Free Parking Coming To Wynn
Free parking will come to the Wynn and Encore resorts on May 1, 2019. (Mat Luschek / Review-Journal)
Founding Venetian employees talk about 20 years at the Strip resort
The Venetian, which opened May 3, 1999, is celebrating 20 years on the Las Vegas Strip. Seven original employees talk about opening the luxury resort and working there for two decades. (K.M. Cannon/Las Vegas Review-Journal) @KMCannonPhoto
Circa aiming for December 2020 opening
The 1.25-million-square-foot property will have 44-stories and 777-rooms. It will also have a separate nine-story, 1,201-space parking garage.
Boxabl official explains the building concept
Boxabl business development manager Galiano Tiramani shows off a room built by his company. (Blake Apgar/Las Vegas Review-Journal)
TI/Mirage Tram reopens
The tram that shuttles guests between TI and Mirage reopened this week after being closed for much of 2018.
Las Vegas Convention Center expansion taking shape
Renderings and actual footage show how the Las Vegas Convention Center is evolving.
Former Starbucks CEO Howard Schultz at Las Vegas convention
Former Starbucks CEO and potential presidential candidate Howard Schultz spoke at the Epicor Insights user conference at Mandalay Bay Convention Center Wednesday, April 17, 2019. (K.M. Cannon/Las Vegas Review-Journal) @KMCannonPhoto
Drew Las Vegas to open in the second quarter of 2022
The 67-story Drew Las Vegas is slated to open in the second quarter of 2022 at the north end of the Las Vegas Strip. (Michael Quine/Las Vegas Review-Journal)
NAB Day 1 (Time Lapse)
NAB kicked off at the Las Vegas Convention Center on Monday, April 8, 2019. (Mat Luschek / Review-Journal)
National Association of Broadcasters Show shows 1mm thick 8K TV with 22.2 channel digital sound
Japan’s NHK Science & Technology Research Laboratories booth featured a 1mm thick 8K TV system used in conjunction with a 22.2 channel digital sound system at the National Association of Broadcasters Show at the Las Vegas Convention Center. (K.M. Cannon/Las Vegas Review-Journal) @KMCannonPhoto
Nevada shoppers react to Smith’s no longer accepting Visa credit cards
On March 1, Smith’s announced that it would no longer be accepting Visa credit cards at any of its 142 supermarkets, including the 45 in Nevada.
Massachusetts Gaming Commission asks how long Wynn executives knew about misconduct
Business reporter Rick Velotta gives an update on the adjudicatory hearing on the suitability of Wynn Resorts to retain its gaming license in Massachusetts.
Henderson app developer part of Startup in Residence
Henderson based developers of the app On Point Barricade are taking part in Startup in Residence, a North America program dedicated to pairing tech companies with governments. (K.M. Cannon/Las Vegas Review-Journal) @KMCannonPhoto
Sam's Town employees and customers talk of their love for the iconic casino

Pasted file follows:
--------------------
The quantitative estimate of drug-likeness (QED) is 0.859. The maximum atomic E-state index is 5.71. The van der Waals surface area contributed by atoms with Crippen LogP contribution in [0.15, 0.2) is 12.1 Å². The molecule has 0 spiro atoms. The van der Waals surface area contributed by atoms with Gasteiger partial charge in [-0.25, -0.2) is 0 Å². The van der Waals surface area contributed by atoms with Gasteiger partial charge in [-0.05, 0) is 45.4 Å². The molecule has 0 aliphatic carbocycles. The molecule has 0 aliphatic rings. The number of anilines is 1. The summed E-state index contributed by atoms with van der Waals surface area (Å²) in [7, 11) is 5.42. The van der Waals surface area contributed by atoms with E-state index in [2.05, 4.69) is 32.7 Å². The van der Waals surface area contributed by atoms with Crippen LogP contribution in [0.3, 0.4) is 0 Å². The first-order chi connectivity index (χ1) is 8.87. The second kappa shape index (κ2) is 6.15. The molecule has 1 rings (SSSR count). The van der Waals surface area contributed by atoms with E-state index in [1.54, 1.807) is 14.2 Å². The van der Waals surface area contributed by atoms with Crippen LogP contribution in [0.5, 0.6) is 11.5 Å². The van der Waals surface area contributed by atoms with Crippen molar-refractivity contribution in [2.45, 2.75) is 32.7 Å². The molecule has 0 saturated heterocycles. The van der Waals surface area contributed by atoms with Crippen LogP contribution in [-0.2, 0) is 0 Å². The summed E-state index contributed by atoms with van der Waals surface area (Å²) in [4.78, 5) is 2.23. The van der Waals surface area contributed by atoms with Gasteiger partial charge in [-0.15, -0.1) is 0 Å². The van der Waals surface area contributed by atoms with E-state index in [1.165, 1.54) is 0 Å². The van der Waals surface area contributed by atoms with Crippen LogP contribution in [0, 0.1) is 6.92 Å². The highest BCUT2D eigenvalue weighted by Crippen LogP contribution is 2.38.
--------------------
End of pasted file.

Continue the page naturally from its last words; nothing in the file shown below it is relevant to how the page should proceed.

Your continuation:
Longtime Sam's Town employees and customers love each other and love their casino. (K.M. Cannon/Las Vegas Review-Journal) @KMCannonPhoto
Las Vegas apartments rents
Las Vegas’ apartment market has accelerated in recent years. Developers are packing the suburbs with projects, landlords are on a buying spree, and tenants have filled buildings.
William Boyd talks about the birth of Sam's Town
On the eve of the 40th anniversary of Sam's Town, William Boyd, executive chairman of Boyd Gaming and son of hotel namesake Sam Boyd, talks about how the casino became one of the first local properties in Las Vegas. (K.M. Cannon/Las Vegas Review-Journal) @KMCannonPhoto
High Roller observation wheel turns five
The world’s tallest observation wheel celebrates it’s fifth year on Sunday, March 31, 2019. (Michael Quine/Las Vegas Review-Journal) @Vegas88s
Escape Room Industry Growing In Las Vegas
Escapology employees discuss the growing escape room industry in the U.S. and Las Vegas. (Bailey Schulz/Las Vegas Review-Journal)
Impact of parking fees on visiting the Las Vegas Strip
There are no data showing a relationship between Strip resort and parking fees and the number of out-of-state visitors to Las Vegas. But there are data showing a relationship between Strip parking fees and the number of local visitors to the the Strip. ‘’As a local, I find myself picking hotels I visit for dinner or entertainment, based on whether they charge for parking or not,”’ said David Perisset, the owner of Exotics Racing. ‘’It is not a matter of money, more of principle.’’ A 2018 survey by the Las Vegas Global Economic Alliance found 36.9 percent of Clark County residents reported avoiding parking at Strip casinos that charge for parking. 29.1 percent reported avoiding using any services from a Strip casino that charges for parking.
MGM's sports betting deals
MGM Resorts International signed a sports betting sponsorship agreement with the NBA in July It was the first professional sports league to have official ties with a legal sports betting house. The deal came just two months after the U.S. Supreme Court overturned a law prohibiting sports betting in most states. In October, MGM became the first gaming company to sign a sports betting partnership with the NHL. In November, MGM became the first gaming company to sign a sports betting partnership with the MLB. Financial terms of Tuesday’s deal and earlier partnerships have not been announced.
Faraday puts Las Vegas land on the market
Nearly two years after Faraday Future bailed on its North Las Vegas auto factory, the company has put its land up for sale. (Michael Quine/Las Vegas Review-Journal)
El Cortez owner Kenny Epstein on running the iconic property
Kenny Epstein, owner of the El Cortez Hotel in downtown Las Vegas, talks about Jackie Gaughan mentorship and answers rumors about bodies in the basement at the mob-era casino. (K.M. Cannon/Las Vegas Review-Journal) @KMCannonPhoto
LVCVA recommends construction of underground people mover
The Las Vegas Convention and Visitors Authority announced the recommendation for an underground people mover for the convention center. The system would have the potential to expand and connect Downtown and the resort corridor all the way to McCarran. (Michael Quine/ Las Vegas Review-Journal)
THE LATEST